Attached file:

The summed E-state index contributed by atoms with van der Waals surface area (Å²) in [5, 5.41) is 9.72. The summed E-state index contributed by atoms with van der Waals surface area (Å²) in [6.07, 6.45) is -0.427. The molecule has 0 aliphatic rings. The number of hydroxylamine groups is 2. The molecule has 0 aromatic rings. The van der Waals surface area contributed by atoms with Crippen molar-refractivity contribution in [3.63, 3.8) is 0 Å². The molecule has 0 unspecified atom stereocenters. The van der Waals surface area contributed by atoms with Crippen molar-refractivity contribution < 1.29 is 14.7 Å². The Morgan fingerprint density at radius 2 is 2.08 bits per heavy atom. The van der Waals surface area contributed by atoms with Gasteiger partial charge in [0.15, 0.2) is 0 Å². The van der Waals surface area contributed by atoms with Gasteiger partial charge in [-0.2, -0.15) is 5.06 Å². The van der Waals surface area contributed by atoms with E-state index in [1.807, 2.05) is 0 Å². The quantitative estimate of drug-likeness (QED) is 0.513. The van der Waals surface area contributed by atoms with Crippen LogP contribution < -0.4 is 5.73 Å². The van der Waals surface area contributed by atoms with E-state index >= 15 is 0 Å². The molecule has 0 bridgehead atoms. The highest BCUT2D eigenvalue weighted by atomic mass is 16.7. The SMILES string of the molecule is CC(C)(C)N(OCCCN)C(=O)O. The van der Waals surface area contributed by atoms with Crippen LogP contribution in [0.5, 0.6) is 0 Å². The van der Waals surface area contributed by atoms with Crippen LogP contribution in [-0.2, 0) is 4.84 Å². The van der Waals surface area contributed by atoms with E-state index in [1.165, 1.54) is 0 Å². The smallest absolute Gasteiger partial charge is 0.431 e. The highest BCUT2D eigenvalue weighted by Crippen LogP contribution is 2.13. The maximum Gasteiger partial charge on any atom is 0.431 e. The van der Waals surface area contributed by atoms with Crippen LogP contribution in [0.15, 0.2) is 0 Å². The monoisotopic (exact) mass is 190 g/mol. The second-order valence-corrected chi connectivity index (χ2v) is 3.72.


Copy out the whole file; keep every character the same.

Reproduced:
The summed E-state index contributed by atoms with van der Waals surface area (Å²) in [5, 5.41) is 9.72. The summed E-state index contributed by atoms with van der Waals surface area (Å²) in [6.07, 6.45) is -0.427. The molecule has 0 aliphatic rings. The number of hydroxylamine groups is 2. The molecule has 0 aromatic rings. The van der Waals surface area contributed by atoms with Crippen molar-refractivity contribution in [3.63, 3.8) is 0 Å². The molecule has 0 unspecified atom stereocenters. The van der Waals surface area contributed by atoms with Crippen molar-refractivity contribution < 1.29 is 14.7 Å². The Morgan fingerprint density at radius 2 is 2.08 bits per heavy atom. The van der Waals surface area contributed by atoms with Gasteiger partial charge in [0.15, 0.2) is 0 Å². The van der Waals surface area contributed by atoms with Gasteiger partial charge in [-0.2, -0.15) is 5.06 Å². The van der Waals surface area contributed by atoms with E-state index in [1.807, 2.05) is 0 Å². The quantitative estimate of drug-likeness (QED) is 0.513. The van der Waals surface area contributed by atoms with Crippen LogP contribution < -0.4 is 5.73 Å². The van der Waals surface area contributed by atoms with E-state index >= 15 is 0 Å². The molecule has 0 bridgehead atoms. The highest BCUT2D eigenvalue weighted by atomic mass is 16.7. The SMILES string of the molecule is CC(C)(C)N(OCCCN)C(=O)O. The van der Waals surface area contributed by atoms with Crippen LogP contribution in [0.5, 0.6) is 0 Å². The van der Waals surface area contributed by atoms with Crippen LogP contribution in [-0.2, 0) is 4.84 Å². The van der Waals surface area contributed by atoms with E-state index in [1.165, 1.54) is 0 Å². The smallest absolute Gasteiger partial charge is 0.431 e. The highest BCUT2D eigenvalue weighted by Crippen LogP contribution is 2.13. The maximum Gasteiger partial charge on any atom is 0.431 e. The van der Waals surface area contributed by atoms with Crippen LogP contribution in [0.15, 0.2) is 0 Å². The monoisotopic (exact) mass is 190 g/mol. The second-order valence-corrected chi connectivity index (χ2v) is 3.72.